Despite mention of a ‘class action lawsuit,’ there was never any claim made or charge filed. Some of these posts were by our competition (if you dig hard enough to look at screen names and cross reference userids) in an effort to discredit our name. Performing a whois on cavirtexlawsuit.com yields an anonymous registrant from Panama.”

Andrew: “So this is all part of an elaborate smear campaign by your competition? What about the claim that you used to go by another name?”

Joseph: “My full legal name that anyone can search for under the corporation is: Joseph David Toth. The Alberta corporate registry only shows Joseph Toth; my legal middle name is David. It is legal to use a middle name in public and I did so in an effort to ward off social engineering.

In the early days, I was under constant attack, with many people trying to impersonate me and discredit what I was trying to accomplish. I now go by my full legal name. As of now, I have ten people that I know of trying to impersonate me on the Internet, ranging from Facebook to BitcoinTalk.

I was the front and center pioneer in the early days, and was under constant attack both personally and from a business perspective. I live this dichotomy as an entrepreneur: on one hand I’m excited about Bitcoin, “the future of money,” and the industry I’m in, and I want to promote it and speak in public. On the other hand I’m under constant attack for doing so.”

Andrew: “Were you ever involved in something called Hedge for Profit?”

Joseph: “It was a business I started at the time when FOREX brokers gave interest-free accounts. The secret was simple: you go long GBP/JPY with one broker that pays you interest, and you go short GBP/JPY with another broker that does not charge you interest to be short.

You initiate both positions at the same price, so they balance each out from a P/L perspective. You then simply collect your interest and re-balance the accounts when the position moves far away from your starting point.

I did two seminars with a business partner in Texas that I later found out to be unscrupulous; it was he who posted the false statements on Ripoff Report when I terminated our business partnership. I stopped offering this product when the non-interest charging brokers all changed their policies and started to charge interest. I have always observed ethical business practices and do not promote any business that misleads consumers or investors.”

Andrew: “Were shareholders warned about the de-listing? Wasn’t the price over $100 at the time?”

Joseph: “Yes, they were warned and given plenty of notice, and the $100 was a brief spike. Havelock allowed trading of the shares after the IPO was fully funded; this $100 price spike was driven by user demand, nor did I or any other CAVirtex shareholder trade any shares on Havelock.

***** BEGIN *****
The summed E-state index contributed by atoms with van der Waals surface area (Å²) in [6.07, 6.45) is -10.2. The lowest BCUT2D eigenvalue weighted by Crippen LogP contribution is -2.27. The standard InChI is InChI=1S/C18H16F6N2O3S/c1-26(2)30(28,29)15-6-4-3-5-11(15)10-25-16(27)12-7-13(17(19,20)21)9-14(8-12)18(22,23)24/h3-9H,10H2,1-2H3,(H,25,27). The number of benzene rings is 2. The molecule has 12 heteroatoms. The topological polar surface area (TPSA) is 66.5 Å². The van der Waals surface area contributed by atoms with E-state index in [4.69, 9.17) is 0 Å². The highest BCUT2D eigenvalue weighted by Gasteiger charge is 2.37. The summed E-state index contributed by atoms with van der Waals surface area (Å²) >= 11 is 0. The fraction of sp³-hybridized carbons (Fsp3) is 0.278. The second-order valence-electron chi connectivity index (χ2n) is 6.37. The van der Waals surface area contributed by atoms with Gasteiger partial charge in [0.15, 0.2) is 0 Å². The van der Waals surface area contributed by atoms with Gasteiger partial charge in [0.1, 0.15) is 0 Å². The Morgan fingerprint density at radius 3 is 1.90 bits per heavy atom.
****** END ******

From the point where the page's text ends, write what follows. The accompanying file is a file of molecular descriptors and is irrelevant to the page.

I contacted the Havelock admin team and was told that any former Havelock shareholder can still login to their account to view all price history, and the last trade date of a Havelock share was on 12/31/2013 for 0.11214763 BTC. Using CAVirtex’s average price of that day of $500.82 CAD per BTC, this places the de-list price of the Havelock shares at $56.17 CAD per share.

I am aware of the CryptoCoinsNews forum posts that report two erroneous facts: one is the de-list price, which they report as $120 when it fact it was $56.17, and two is the buyback price which they report as $30 when it fact it was $40.  I would like to point out that if there was any mal-intent to Havelock shareholders, why would CAVirtex agree to register them and buy back shares at 33% above the IPO price? A buyback such as this is unheard of in any startup company.”

Andrew: “I know you said that Havelock shareholders are legal corporate shareholders, but weren’t they supposed to become Coinsetter shares with their acquisition? When does that occur?”

Joseph: “Havelock shareholders initially purchased 10% of the equity of CAVirtex; this number then dropped due to some buybacks. Coinsetter purchased CAVirtex, and Havelock shareholders should contact [email protected] for any questions as to their status.

Andrew: “[Shareholders are] saying stuff like ‘I have an email from him that they were working on a plan, but that is like a year old and NOTHING has been done.’”

Joseph: “I’m not sure what plan you are referring to here, if it is the plan to register their shares this was done throughout 2014.  I made a top priority to have all Havelock shareholders registered and offered the buyback at higher than the IPO price. I instructed my admin staff to keep trying to contact these shareholders and increment the contact attempts by 1 in the subject line after every two business days until we reached attempt #29, spanning 3 months of contact attempts.  

Andrew: “Well, I saw two certificates with over 1000 shares.”

Joseph: “When we converted the Havelock shareholders to registered CAVirtex shareholders, we issued 100 CAV shares for each Havelock share. So, this means that 1000 CAV shares would have only equalled 10 Havelock shares, so that person would have spent $300 if he bought at the IPO price.

To conclude, I would like to thank you for contacting me. I do intend on making statements on the Internet on my own private channel (yet to be created) and identified by a video introduction of me, the same Joseph David that appeared before the Senate who was the co-founder and CEO of CAVirtex. I will link to this interview in that statement to confirm that this interview was actually performed by me.”